If having a dollar means having some thing or other, then no one could have a dollar if there weren't any. But bits of language of the sort "have a ___" often don't call for filling the blank with the name of a thing. If someone has a cold, or an idea or a worry or a lot of work to do, there isn't some thing they're carrying around in their nose or their head or have stored in their office.
Unlike colds and good times, dollars once were bits of stuff and mostly still are -- at least in one sense. But having a dollar has never been simply a matter of having a bit of paper. What makes the piece of paper a dollar is that the person who has it has a certain amount of economic power, so to speak (which, by the way is another example of "having" something that's not a thing.) Money is already a lot more abstract than the creased bits of cash in your wallet let on. And so in the cashless economy you're imagining, that's what having a dollar or a euro or a million such would amount to: having what we're calling, rather crudely, a certain amount of economic power; having the capacity to acquire goods, services, whatnot with a certain value.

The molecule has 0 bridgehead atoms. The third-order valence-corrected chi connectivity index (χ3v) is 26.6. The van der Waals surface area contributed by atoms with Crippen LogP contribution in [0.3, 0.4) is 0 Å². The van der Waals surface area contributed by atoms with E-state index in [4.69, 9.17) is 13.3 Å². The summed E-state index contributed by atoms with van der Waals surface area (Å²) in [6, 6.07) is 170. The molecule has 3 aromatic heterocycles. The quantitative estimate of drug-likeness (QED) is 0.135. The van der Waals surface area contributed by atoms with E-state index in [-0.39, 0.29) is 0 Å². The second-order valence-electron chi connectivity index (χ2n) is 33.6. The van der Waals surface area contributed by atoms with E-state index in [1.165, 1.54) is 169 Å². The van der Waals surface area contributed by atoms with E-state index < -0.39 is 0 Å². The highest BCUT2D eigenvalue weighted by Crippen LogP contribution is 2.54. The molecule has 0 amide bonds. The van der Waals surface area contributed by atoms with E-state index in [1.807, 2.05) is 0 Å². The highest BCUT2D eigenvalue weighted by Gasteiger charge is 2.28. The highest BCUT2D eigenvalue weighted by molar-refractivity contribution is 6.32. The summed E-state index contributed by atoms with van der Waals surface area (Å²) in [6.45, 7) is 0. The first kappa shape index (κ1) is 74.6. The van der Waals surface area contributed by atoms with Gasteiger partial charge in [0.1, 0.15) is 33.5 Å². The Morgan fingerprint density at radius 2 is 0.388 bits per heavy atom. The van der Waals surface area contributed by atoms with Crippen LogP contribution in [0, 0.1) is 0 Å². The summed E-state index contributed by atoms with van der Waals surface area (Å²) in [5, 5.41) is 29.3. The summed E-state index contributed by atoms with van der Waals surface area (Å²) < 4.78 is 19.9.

And as you in effect point out, we're already quite comfortable with this idea. If you're anything like me, most of your financial transactions these days consist of swiping debit cards, filling in online forms and signing on various dotted lines. Most of my available cash exists only in abstract form. When I get paid, it's by way of an electronic transaction between my university and my bank. I don't even get paper notifications anymore.
Of course, somehow this doesn't stop me from ending up with pointless pocketfuls of pennies, which I'm told are worth more these days as copper than as cash!